Exhibitor Jorg Dubin found himself unceremoniously ejected from Laguna Beach’s Festival of Arts in 1989 for a rules infraction over hosting an overly raucous party honoring his musical idol, Elvis Presley. He was similarly banned from the Sawdust Festival too. In a measure of vindication, on Sunday Dubin’s peers honored him as artist of the year for his role in creating a public art memorial in Laguna’s Heisler Park in time for the 10th anniversary of the Sept. 11, 2001 attack.
Perhaps the ejection should be reconsidered, said Wayne Baglin, a Festival of Arts board member and former president, who presided over Laguna’s version of the Academy Awards.
The sixth annual Art Star Awards, spearheaded by the Laguna Beach Alliance for the Arts, handed out its version of the Oscars in seven categories.
More than 250 guests swarmed the Seven Degrees event space and appreciatively cheered the admonition of the evening’s keynote speaker. Poet Dana Gioia, the former chair of the National Endowment for the Arts, described his hometown of Hawthorne as devoid of any arts institutions save the public library. While his mother’s practice of reciting poetry piqued his love for arts, Gioia urged the audience to create economically vital communities by supporting artistic pursuits.
The arts leadership award went to Robert Hayden III, the president of the Laguna Art Museum, for overseeing operations in the wake of resignations by top staff and pursuing a search that resulted in the hiring of new executive director Malcolm Warner.
Seven-Degrees owners Mark Orgill and Dora Wexell issued their second Inspiration grant, awarding $5,000 to glass artist John Barber to fulfill his proposal, “Feeding Frenzy,” an indoor sculpture composed of 100 illuminated glass fishtails suspended from the ceiling. Barber intends to install the work in time for next year’s award ceremony.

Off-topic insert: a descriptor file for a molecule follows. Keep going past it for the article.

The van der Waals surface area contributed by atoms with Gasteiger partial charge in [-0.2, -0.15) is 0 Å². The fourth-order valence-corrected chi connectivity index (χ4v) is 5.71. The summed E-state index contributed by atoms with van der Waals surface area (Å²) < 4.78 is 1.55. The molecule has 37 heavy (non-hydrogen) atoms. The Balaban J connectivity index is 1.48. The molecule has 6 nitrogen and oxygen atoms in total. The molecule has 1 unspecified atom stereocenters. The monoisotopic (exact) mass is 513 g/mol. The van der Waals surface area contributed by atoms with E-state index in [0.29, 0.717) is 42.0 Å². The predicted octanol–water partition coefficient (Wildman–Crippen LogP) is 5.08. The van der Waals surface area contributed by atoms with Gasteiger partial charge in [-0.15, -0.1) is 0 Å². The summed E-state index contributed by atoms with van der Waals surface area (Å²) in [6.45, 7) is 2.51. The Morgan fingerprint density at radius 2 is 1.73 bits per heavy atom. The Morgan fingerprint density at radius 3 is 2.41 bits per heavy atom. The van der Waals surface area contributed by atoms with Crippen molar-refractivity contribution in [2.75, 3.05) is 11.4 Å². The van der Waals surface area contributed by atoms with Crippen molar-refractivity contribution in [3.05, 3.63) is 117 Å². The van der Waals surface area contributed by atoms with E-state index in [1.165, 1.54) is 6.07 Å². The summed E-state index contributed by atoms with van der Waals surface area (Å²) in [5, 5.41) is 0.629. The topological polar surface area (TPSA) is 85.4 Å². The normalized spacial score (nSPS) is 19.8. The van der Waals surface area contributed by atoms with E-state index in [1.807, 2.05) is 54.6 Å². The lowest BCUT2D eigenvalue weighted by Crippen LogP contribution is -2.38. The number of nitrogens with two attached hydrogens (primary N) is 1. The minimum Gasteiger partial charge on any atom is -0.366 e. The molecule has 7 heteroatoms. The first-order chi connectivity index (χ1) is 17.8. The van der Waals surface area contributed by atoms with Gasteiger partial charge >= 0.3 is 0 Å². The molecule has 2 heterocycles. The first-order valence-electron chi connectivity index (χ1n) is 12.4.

Roark Gourley, who received the first Inspiration award, showcased its result with the premiere of “Liquescent,” a visually arresting film intended to evoke man’s symbiotic relationship with water.
The Sawdust Festival’s studio art classes, co-sponsored by the Laguna Beach Visitors and Conference Bureau, won distinction as the year’s best new arts program.
Bobbi Cox, who underwrote the Susi Q Senior Center’s dance studio as well as donating to the Community Arts Project, Laguna Art Museum, and Gallimaufry Performing Arts, was honored as individual arts patron of the year.
Bank of America won as corporate arts patron of the year for issuing $60,000 in grants to Laguna’s five most-established arts organizations.
Predictably, the award for most outstanding arts collaboration went to the team that brought two steel girders, extracted from the rubble of New York’s World Trade Center, to Laguna Beach. The initiative of Laguna fire Capt. Andrew Hill, who contacted the New York/New Jersey Port Authority, eventually included city arts manager Sian Poeschl, the $25,000 financial contribution by arts patron and local resident Mark Porterfield, artist Dubin to execute the memorial and approvals by the arts commission and city council.
The evening culminated with a lifetime achievement award bestowed on longtime resident Paul Darrow. “Art is not a career; it’s a way of life,” he said in accepting the award. Afterward, he offered his definition of a Renaissance man as “someone who is either enormously talented or just someone who can’t make up his damn mind.”
Rather than a golden statuette, winners walked off with weighty Longis, abstract bronze statuettes designed and crafted by local sculptor Louis Longi. The audience was treated to music by the Laguna Concert Band’s Swing Set and Spanish guitarist Miguel de Alonso.